As the year comes to a close, it’s a good time to reflect on the progress and advancements that have been made in the .NET ecosystem over the past year. From new versions of the framework and tools to exciting developments in the community, there has been no shortage of news and events to keep .NET developers engaged and informed.
We queried Microsoft MVP community on what they liked the most in .NET in 2022 – see the below 5 highlights!
Dev Tunnels in Visual Studio
We developers love to code and run our apps on powerful computers with large epic high-DPI screens. However, we also then need to test in real-life scenarios on actual devices. While developing web apps in Visual Studio, testing on external devices was always a hassle, due to the fact that the apps are just running on localhost, so they are not accessible from the outside. But now, Dev Tunnels are here to help us! Tunnels set up port forwarding and a public URL, so you can then easily browse and test your app on any device. And it of course works with Uno Platform WebAssembly apps as well! Check out the documentation here. For Uno-specific guide, see my blog.
Container support, .NET MAUI and IoT
There’s some awesomeness added recently to the Microsoft and .NET world at the moment. Some highlights for me include the built in container support for http://asp.net Core Apps, along with .NET MAUI coming of age in .NET 7. For the IoT Devs around, the ability to add Cosmos DB as an IoT Hub Custom Endpoint is a cool feature. The pace of development in this ecosystem is striking and it’s great to see how much momentum Microsoft is gaining in other operating systems like Linux too.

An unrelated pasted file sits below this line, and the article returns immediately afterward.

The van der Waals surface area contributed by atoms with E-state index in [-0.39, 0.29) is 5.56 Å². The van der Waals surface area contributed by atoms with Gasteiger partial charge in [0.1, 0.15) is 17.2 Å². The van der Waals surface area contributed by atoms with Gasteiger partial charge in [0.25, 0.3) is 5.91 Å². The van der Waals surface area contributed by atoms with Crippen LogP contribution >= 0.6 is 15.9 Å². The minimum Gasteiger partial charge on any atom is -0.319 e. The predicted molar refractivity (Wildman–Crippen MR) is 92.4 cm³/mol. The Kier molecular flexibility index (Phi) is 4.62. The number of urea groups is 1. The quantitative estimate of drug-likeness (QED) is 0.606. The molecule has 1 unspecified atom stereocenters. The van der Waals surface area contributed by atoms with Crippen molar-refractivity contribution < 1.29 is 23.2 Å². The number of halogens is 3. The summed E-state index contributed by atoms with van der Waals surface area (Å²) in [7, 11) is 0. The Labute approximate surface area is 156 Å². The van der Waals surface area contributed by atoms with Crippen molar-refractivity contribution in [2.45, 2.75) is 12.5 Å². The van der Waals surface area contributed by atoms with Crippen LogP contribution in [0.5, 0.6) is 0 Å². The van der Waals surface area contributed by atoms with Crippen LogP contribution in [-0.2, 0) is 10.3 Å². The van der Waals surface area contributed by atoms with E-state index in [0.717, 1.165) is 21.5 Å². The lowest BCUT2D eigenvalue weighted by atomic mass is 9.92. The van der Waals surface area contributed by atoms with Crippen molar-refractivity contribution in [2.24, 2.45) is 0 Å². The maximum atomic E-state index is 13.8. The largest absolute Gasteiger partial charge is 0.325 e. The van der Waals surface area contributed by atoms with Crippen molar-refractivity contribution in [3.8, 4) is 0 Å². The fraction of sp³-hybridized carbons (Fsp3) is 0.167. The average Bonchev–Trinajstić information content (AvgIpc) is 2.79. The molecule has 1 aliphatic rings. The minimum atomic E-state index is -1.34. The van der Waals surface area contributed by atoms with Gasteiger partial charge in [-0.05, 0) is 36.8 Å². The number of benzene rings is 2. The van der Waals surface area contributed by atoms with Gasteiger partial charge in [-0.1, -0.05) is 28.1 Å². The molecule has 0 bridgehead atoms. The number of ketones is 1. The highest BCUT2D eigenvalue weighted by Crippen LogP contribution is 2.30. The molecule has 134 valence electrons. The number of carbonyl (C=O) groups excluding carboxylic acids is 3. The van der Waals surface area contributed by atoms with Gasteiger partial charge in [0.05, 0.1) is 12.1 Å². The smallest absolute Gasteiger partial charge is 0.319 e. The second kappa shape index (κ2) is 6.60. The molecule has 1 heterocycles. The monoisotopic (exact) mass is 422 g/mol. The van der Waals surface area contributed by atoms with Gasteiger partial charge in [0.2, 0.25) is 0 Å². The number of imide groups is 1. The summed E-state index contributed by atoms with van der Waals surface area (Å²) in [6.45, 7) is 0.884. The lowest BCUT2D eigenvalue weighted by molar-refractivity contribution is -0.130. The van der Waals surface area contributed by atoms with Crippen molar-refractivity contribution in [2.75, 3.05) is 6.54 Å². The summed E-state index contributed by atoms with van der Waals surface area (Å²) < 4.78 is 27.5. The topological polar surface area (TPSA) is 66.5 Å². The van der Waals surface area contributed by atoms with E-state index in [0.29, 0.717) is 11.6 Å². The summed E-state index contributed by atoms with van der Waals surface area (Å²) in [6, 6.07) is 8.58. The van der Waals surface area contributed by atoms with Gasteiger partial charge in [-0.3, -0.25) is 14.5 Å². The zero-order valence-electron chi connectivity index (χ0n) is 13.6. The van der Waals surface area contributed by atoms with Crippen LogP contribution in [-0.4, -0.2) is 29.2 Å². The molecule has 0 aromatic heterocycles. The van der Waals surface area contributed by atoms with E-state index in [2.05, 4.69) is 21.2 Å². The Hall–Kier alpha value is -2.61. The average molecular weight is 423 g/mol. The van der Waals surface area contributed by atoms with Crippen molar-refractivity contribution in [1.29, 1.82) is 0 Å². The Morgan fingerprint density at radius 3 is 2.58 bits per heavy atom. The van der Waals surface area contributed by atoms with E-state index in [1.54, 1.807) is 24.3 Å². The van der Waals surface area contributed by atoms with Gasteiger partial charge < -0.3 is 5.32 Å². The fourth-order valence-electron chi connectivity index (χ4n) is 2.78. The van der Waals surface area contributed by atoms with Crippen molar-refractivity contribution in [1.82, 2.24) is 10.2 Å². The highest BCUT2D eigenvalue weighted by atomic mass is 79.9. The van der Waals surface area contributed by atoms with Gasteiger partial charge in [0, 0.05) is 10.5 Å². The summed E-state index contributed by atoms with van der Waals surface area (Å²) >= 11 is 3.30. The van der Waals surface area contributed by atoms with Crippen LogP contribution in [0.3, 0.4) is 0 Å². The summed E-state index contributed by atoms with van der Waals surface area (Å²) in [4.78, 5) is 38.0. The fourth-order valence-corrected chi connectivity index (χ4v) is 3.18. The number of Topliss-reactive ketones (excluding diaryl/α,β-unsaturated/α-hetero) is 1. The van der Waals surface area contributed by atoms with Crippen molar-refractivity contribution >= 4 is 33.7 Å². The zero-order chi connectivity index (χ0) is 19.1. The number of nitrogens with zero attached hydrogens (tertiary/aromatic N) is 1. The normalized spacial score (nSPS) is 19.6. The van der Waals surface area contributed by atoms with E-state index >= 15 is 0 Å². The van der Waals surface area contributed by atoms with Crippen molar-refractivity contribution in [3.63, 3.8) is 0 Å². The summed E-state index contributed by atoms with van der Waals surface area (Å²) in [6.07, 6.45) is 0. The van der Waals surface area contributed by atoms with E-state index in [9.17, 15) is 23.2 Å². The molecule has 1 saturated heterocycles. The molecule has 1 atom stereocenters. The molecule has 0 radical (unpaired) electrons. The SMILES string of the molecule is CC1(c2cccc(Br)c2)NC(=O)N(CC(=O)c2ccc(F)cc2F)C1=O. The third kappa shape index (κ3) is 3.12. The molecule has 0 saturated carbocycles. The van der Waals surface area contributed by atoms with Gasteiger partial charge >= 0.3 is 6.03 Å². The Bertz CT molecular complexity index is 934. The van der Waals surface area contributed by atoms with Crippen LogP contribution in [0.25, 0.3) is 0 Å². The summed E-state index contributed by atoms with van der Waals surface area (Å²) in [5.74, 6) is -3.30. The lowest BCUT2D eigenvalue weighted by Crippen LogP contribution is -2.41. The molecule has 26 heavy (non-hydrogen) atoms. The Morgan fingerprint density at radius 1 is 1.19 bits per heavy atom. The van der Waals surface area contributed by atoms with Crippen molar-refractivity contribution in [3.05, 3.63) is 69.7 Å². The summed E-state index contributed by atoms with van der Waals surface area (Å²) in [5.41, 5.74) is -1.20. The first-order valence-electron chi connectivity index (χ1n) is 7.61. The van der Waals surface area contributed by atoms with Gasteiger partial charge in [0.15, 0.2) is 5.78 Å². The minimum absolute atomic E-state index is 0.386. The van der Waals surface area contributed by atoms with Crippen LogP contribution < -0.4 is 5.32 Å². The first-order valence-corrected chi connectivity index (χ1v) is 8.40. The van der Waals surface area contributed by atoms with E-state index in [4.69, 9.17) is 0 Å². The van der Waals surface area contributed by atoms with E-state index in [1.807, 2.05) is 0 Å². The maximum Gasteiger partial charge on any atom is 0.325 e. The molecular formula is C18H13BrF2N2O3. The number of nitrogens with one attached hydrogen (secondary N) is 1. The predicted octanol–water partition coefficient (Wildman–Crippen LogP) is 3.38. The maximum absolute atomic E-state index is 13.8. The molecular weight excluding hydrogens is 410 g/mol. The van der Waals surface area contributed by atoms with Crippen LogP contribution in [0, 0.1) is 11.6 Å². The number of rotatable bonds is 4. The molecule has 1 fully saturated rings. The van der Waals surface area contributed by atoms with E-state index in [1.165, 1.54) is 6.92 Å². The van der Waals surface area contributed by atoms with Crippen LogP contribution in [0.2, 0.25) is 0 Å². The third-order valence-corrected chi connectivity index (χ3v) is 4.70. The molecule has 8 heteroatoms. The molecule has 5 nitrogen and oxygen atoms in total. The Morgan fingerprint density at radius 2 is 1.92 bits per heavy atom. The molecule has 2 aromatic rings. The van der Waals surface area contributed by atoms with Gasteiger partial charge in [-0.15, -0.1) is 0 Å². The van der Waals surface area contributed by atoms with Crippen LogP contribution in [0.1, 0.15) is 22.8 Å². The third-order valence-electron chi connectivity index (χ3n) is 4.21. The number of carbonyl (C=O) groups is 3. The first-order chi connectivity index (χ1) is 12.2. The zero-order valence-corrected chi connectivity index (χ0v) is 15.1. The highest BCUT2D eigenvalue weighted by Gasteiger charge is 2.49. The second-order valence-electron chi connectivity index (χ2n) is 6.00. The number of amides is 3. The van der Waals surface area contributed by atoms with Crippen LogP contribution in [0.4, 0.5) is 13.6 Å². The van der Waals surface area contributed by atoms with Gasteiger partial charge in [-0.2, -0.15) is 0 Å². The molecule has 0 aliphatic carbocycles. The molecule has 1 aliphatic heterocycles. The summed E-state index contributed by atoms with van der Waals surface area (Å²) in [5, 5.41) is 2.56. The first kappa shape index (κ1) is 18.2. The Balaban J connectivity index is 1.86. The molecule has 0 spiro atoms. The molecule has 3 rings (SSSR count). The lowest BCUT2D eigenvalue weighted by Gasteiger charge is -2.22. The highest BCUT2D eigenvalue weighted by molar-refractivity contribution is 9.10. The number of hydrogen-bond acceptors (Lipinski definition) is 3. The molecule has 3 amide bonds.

Last year, lots of improvements came to the .NET world! Performance was one of the great improvements.
With the power of source generators, .NET 7 has implemented few generators to take performance to the next level, these include the regex generator and LibraryImport generator.
In addition, Roslyn has implemented a very important API for incremental source generators, namely ForAttributeWithMetadataName. With this API, you can easily write very efficient attribute-based source generators.
On the C# language side, there are lots of new features in C# 11, my most loved ones are list pattern and raw string literals!
Windows App SDK, ARM, Project Voltera
In the last year a lot of exciting things happened in the Windows and .NET space. Most notably of course, .NET 7 hit the road including .NET 7 support for Windows App SDK (WASDK). ARM has gotten a lot more traction and support. Project Volterra has been released and allows developers to test their projects more easily on Windows on ARM. With Visual Studio also being available for ARM64, ARM has truly shown how important it is.
WinUI 3 has also gotten a lot of changes. A few API gaps such as Mica or the MediePlayerElement. But not only existing UWP APIs have been added but completely new APIs have landed. One of them is the new AppNotificationBuilder that allows developers to write their notifications without the XML specifications. One of the things I am most excited about though is the new third-party widgets API that allows developers to finally write their own third-party widgets.
Lastly, while it is still in review (and is something to be excited for in the next year), the Community Toolkit labs are something that also made this year exciting for .NET developers. With their new infrastructure, they can write code and UI components that will be available on UWP/WinUI 2, WinUI 3 and most importantly Uno Platform!
What I’ve been enjoying a lot with .NET 7 are the performance improvements and overall support on the Arm64 side. I can see a clear difference between .NET 6 and .NET 7, and it’s been very exciting. I feel like I’m FINALLY able to switch between my Windows Dev Kit 2023, Surface Pro X, and M1 Mac Mini for development.
As for Uno Platform in 2022 – we summarized it in yesterday’s blog post. We look forward to 2023 and having you in our community.
Uno Platform Team